On Providence Canyon, Brent Cobb’s second album for the Low Country Sound/Elektra label, the periphery of Cobb’s sound develops a distinctive edge, the guitar lines and vocals tinged with soul, funk and distortion, while the rhythms grind with authority.
That evolution from his mostly relaxed Shine On Rainy Day album came of equal parts exploration and necessity, as Cobb has been on the road for the past year, opening shows for Chris Stapleton, Jamey Johnson and Anderson East.
“We went to playing 20,000 [capacity] rooms, and we all watched Chris’ show every night. I wanted to play something a little funkier and a little more rockin’ maybe but I didn’t want to lose the lyrical content. Luckily I only know how to write one way,” Cobb says. “We just went in the studio and tried to put a pretty sick back beat on it and I think all we added was an extra guitar and organ and background vocals to everything. I think if we took all those things away it would be pretty similar to everything else.”
Cobb brings along several well-known Nashvillians for the new project, including cousin and ace producer Dave Cobb, as well as Kristen Rogers, who provided the fervent harmonies scattered across Providence Canyon’s 11 tracks.
Warner Music Nashville artist Charlie Worsham offers guitar work on two songs, teaming with Mike Harris for “.30-06,” and “If I Don’t See Ya.”
“We set them up and they had never met each other,” Brent Cobb says of the recording process. “Dave had just seen Charlie play live for the first time, and I’ve known Charlie for years. Dave and I were talking and we said, ‘Man what if we called him right now to see if he can come over here and maybe him and Mike could meet and the moment they meet they have to swap guitar solos on a song together without even thinking about it?’ So that’s what they did and it was awesome. It was like a ‘guitarmageddon’ in the studio the moment they met.”
Like Cobb’s previous work, the heart of Providence Canyon is steeped in authentic depictions inspired by personal moments, whether memories of a childhood spent exploring the red clay walls of the actual Providence Canyon in Georgia on the album’s title track, or that ever-present desire to return to one’s roots, noted in the track “Come Home Soon.”
Perhaps nowhere on the album do those depictions conjure more heartache and celebration than on “King Of Alabama,” written in honor of another favorite among Nashville’s music community, the late singer-songwriter Wayne Mills, who died following a violent encounter in 2013.
Cobb was first introduced to Mills by way of Jason “Rowdy” Cope, who is now part of band The Steel Woods. Earlier in his career, Cope played in Jamey Johnson’s band, when Johnson was opening shows for Mills. Mills invited Cobb to be part of the Nashville songwriters showcase Alabama Line.
“He started introducing me to people and was so supportive. Wayne would talk and people would listen. So when we lost him it was a big deal to a lot of people,” Cobb recalls.
Inspiration for “King Of Alabama” came as Cobb’s thoughts turned to Mills’ son Jack, who was 7 years old when Mills died. “I was thinking about being 7 and growing up without your dad,” Cobb says. “I remember I didn’t want to pretend like I knew him better than anybody. I was down there crying when I was writing that just thinking about his son and I remember hitting Rowdy up after I wrote that first verse. I tried to get him to write it with me, but Rowdy was way too close to the source and he couldn’t bring himself to do it.”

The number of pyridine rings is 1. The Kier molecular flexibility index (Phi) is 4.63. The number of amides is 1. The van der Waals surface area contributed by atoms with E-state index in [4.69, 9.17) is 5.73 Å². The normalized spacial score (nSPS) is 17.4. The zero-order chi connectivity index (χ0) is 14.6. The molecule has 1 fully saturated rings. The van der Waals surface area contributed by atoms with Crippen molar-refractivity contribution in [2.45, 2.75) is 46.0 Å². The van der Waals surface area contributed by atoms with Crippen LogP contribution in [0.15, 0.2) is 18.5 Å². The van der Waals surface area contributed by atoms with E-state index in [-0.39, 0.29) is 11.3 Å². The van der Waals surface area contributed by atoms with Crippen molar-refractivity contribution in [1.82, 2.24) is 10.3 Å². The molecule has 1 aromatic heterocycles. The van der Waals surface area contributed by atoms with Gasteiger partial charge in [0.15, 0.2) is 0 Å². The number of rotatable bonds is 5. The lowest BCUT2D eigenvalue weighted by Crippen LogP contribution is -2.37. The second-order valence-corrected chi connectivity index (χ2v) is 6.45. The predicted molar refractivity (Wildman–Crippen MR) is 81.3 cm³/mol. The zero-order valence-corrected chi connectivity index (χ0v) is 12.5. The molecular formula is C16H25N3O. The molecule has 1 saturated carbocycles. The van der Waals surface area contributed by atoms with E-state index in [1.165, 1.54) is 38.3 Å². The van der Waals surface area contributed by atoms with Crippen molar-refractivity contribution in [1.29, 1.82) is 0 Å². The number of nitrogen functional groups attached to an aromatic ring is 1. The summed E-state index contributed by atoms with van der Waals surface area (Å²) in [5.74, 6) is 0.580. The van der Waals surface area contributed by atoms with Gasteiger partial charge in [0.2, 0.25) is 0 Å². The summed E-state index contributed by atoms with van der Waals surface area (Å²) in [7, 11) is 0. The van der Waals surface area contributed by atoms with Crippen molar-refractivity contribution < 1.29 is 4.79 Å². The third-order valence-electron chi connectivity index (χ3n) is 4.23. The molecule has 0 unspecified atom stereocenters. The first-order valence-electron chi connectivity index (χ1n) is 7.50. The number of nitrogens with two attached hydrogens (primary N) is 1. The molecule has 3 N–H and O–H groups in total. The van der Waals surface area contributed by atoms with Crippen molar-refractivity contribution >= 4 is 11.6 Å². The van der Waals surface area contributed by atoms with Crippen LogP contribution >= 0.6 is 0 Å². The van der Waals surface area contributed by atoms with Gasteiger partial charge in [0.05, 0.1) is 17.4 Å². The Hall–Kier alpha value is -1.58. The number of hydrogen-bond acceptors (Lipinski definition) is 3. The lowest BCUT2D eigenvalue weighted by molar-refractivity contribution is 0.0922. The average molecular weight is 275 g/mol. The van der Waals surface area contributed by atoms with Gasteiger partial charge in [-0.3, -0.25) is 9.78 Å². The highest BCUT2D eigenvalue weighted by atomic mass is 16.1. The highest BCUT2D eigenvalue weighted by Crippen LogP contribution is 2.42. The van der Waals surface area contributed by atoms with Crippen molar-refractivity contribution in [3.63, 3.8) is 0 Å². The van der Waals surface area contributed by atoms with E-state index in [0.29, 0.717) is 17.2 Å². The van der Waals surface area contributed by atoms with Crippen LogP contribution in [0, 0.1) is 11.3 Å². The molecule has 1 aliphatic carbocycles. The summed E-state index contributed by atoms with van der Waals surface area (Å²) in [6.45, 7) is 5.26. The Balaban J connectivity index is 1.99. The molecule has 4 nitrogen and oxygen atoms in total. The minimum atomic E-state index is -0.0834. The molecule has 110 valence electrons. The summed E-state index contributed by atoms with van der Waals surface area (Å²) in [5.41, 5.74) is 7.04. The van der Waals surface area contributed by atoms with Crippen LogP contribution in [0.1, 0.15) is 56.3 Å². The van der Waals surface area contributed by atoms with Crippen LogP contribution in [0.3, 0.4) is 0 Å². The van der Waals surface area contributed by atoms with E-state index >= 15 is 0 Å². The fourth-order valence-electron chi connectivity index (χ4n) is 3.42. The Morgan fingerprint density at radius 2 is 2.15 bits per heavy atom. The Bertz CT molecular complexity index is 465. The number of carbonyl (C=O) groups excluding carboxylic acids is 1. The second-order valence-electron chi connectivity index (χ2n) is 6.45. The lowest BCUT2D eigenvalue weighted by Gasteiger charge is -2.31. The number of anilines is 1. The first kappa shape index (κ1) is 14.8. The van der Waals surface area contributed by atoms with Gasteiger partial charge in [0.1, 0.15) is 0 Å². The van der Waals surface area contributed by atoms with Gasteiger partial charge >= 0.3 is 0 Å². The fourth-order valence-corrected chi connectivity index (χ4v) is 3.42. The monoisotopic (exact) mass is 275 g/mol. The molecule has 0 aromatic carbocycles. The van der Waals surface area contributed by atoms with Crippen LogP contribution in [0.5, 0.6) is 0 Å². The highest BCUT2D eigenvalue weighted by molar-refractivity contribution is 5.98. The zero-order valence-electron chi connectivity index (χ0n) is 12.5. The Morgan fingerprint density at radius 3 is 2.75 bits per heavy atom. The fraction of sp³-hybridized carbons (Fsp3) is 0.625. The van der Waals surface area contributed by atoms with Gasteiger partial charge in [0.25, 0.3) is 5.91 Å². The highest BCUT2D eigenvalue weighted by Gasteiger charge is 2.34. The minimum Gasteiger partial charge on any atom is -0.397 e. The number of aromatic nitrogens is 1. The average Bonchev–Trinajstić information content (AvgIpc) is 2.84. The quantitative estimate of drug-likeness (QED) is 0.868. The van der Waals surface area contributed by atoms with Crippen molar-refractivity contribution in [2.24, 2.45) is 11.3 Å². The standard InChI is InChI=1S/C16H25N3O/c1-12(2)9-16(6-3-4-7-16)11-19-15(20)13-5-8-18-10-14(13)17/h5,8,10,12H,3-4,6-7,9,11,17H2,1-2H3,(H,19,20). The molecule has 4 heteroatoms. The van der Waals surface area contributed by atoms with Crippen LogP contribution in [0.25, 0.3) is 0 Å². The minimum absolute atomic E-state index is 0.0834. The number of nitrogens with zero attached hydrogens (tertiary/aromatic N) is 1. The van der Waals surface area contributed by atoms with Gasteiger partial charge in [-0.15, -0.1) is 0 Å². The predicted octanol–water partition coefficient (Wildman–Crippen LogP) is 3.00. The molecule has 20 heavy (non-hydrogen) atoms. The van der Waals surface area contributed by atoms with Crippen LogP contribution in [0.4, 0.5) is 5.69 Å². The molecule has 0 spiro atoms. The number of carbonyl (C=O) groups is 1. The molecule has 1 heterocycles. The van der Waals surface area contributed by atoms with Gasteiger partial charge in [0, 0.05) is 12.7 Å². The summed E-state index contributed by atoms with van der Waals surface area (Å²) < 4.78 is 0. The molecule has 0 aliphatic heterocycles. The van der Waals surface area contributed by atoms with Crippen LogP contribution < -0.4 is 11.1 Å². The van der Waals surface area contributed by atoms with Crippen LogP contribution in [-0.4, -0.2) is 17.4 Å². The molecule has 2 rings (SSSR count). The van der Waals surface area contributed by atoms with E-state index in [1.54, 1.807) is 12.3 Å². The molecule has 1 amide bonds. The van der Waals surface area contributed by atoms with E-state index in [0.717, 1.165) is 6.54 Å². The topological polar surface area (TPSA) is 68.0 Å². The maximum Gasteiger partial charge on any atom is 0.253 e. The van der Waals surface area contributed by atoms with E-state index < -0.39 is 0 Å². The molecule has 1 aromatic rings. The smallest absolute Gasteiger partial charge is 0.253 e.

Cobb brought the idea to fellow writer and Alabama native Drake White, before ultimately finishing the song with Adam Hood.
“Drake and I batted it around for a few hours and we couldn’t get anywhere on it. I had a specific direction I knew I wanted to write it in and I didn’t want to veer too far off of that. Drake had a different idea—not in a bad way or anything—and that’s the way our day went. I wound up getting with Adam Hood. He had played Alabama Line with us every week, so I sent the first verse and chorus to him and he sent me a verse back and we kind of developed it from there. I remember calling Drake and asking if he would be ok if me and Adam Hood finished it and he was perfectly ok with it.”
Though Hood and Cobb co-wrote the track, they aren’t the only two with co-writer credit on the song.
“I asked Adam what he thought about adding Jack Mills, Wayne’s son, as a co-writer because the song never would have been written without the thought about Jack. He knew Wayne’s widow better than I did so he reached out to her. I sent her the song and she gave us permission to add him as a co-writer. He were able to link him up with Wayne’s old publishing company through BMI. Any little bit that this song makes, a third of it will go into Wayne’s publishing company and to his family.”
Cobb predicts this won’t be the last time music fans will see the name Jack Mills on a song credit. “I’ll say right now, Jack may not know it, but I think he’s going to be a force to be reckoned with in the music world. You can’t be cut from that cloth and go through what he’s gone through, and not come out the other side doing something. Someday he’s going to have a lot to say, I believe.”
Cobb’s Providence Canyon is out now on Low Country Sound/Elektra Records.
- CMA Honors Robert Deaton With Chairman’s Award - December 4, 2020
- Nashville Symphony, Nashville Musicians Association Reach Agreement - December 4, 2020
- Zach Williams’ “Chain Breaker” Is Most-Added On ‘MusicRow’ CountryBreakout Radio Chart - December 4, 2020